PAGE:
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Clemson offensive co-coordinator Jeff Scott is interviewed during Media Day at the SAP Center Saturday, Jan. 5, 2019 in San Jose. Scott, fellow offensive co-coordinator Tony Elliott and defensive coordinator Brent Venables have been together for all four of Clemson's playoff runs while Alabama has six new assistant coaches this season alone. Andrew J. Whitaker/Staff

SAN JOSE, Calif. — A framed photo of all the Clemson football coaches, their wives and children is on the wall just outside Dabo Swinney’s office. It’s the first thing the Tigers’ head coach sees before buckling down each day.

“It’s just a reminder that it’s not about me,” Swinney said, “and that there are a lot of people depending on me.”

Nick Saban knows the names of his assistant coach’s family members, too. He just has to learn a lot of new ones every spring.

A stew of fascinating contrasts going into Monday night’s College Football Playoff national championship game at Levi’s Stadium in Santa Clara includes this one: Clemson staff stability vs. Alabama’s revolving door.

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Saban San Jose

Alabama head coach Nick Saban speaks during College Football Playoff national championship game Media Day on Saturday at the SAP Center in San Jose. Saban has had seven offensive coordinators at Alabama, and is going for his sixth national title with the Tide. AP Photo/Chris Carlson

Swinney during the Tigers’ four-year playoff run has had the same coordinators. Brent Venables on defense. Tony Elliott and Jeff Scott on offense.

Saban, looking for his sixth national title at Alabama since 2009, has had seven offensive coordinators. Clemson will face its fourth different play-caller in four playoff games against the Crimson Tide.

The beat goes on - Mike Locksley leaves Tuesday to become head coach at Maryland.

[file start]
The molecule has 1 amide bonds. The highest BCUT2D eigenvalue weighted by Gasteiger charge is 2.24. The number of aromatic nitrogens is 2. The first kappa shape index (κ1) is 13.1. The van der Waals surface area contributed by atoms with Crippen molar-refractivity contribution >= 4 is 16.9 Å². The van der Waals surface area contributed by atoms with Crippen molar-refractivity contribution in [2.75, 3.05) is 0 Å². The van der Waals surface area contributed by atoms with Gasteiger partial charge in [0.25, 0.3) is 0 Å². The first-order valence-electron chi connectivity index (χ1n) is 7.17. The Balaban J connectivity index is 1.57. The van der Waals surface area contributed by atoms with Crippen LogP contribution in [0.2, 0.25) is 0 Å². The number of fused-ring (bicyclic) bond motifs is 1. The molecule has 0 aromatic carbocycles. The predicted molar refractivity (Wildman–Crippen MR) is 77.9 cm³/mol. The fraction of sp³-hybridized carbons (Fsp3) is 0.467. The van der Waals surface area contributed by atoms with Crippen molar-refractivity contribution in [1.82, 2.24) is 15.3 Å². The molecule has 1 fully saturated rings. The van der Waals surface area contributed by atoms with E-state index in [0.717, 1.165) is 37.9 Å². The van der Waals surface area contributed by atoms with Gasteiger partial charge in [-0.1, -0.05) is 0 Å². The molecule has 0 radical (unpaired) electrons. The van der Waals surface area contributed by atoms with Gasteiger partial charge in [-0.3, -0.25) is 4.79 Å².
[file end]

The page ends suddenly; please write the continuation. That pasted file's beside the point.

Alabama has six new assistant coaches this season. Offensive line coach Brent Key is the only Tide assistant in the same job as in 2017.

Clemson made one hire since last season, adding Lemanski Hall as defensive ends coach, and he was a staff analyst from 2015-2017.

It works both ways.

“I love continuity, but I also embrace change,” Swinney said. “Continuity is easier, but whenever you have change, I think it’s an opportunity. I don’t look at it as a negative either way. If it’s change, you have an opportunity to learn something new and bring in a different energy.”

A stellar talent base, of course, covers up for a multitude of necessary adjustments.

That has been the critical constant for Saban, Inc.

The Saban shuffle

Quick adaptation is also easier at Alabama because of Saban’s CEO management style and two clearly defined priorities.

“Accountability and preparation,” first-year defensive coordinator Tosh Lupoi said Saturday at national championship game media day at the SAP Center in downtown San Jose.

Saban carefully scouts recruiting and player development skills before making a hire. Once in Tuscaloosa, there is no confusion about messaging; it is funneled from the top down with no dilution.

Coordinators and other assistant coaches are not available to the media during the regular season, a speak-with-one-voice policy former Saban staffers such as South Carolina’s Will Muschamp have copied as head coaches.

College Football Playoff regulations make all coaches available on media day, and that included a very grateful Locksley on Saturday.

“Being at Alabama has helped me have an opportunity to become a head coach again,” the 49-year-old former New Mexico head coach said.

‘Culture’ and ‘vision’

The Alabama staff meets most mornings at 7:30 during the season, and coaches don’t go home until around 10:30 p.m.

“It’s an extremely compacted day,” Key said. “There is no waste of time.”

The Clemson coaches don’t spend days throwing paper airplanes at each other, either. You can’t get to four straight playoffs without hard work.

When Key talks about “a culture that starts at the top” and a “clearly defined vision” he could be talking about the program that has become Alabama’s annual playoff rival.

Swinney, too, is fully in charge. Venables found that out when he was at Oklahoma and interviewing over the phone for the Clemson job after the 2011 season.

Venables suggested a few defensive assistants he might like to bring in.

“Brent,” Swinney said, “I hire the coaches. Trust me, you’ll like that.”

There are “several” Clemson assistants, Swinney thinks, that will wind up as head coaches.

“But if they go, they want to have an opportunity to be at a special place,” Swinney said, “because they’re at one now.”

One of these seasons, Clemson might have the kind of wholesale staff changes Saban dealt with this year.

But Swinney this time around is more than happy to embrace continuity in a classic contrast with Alabama transition.

Follow Gene Sapakoff on Twitter @sapakoff.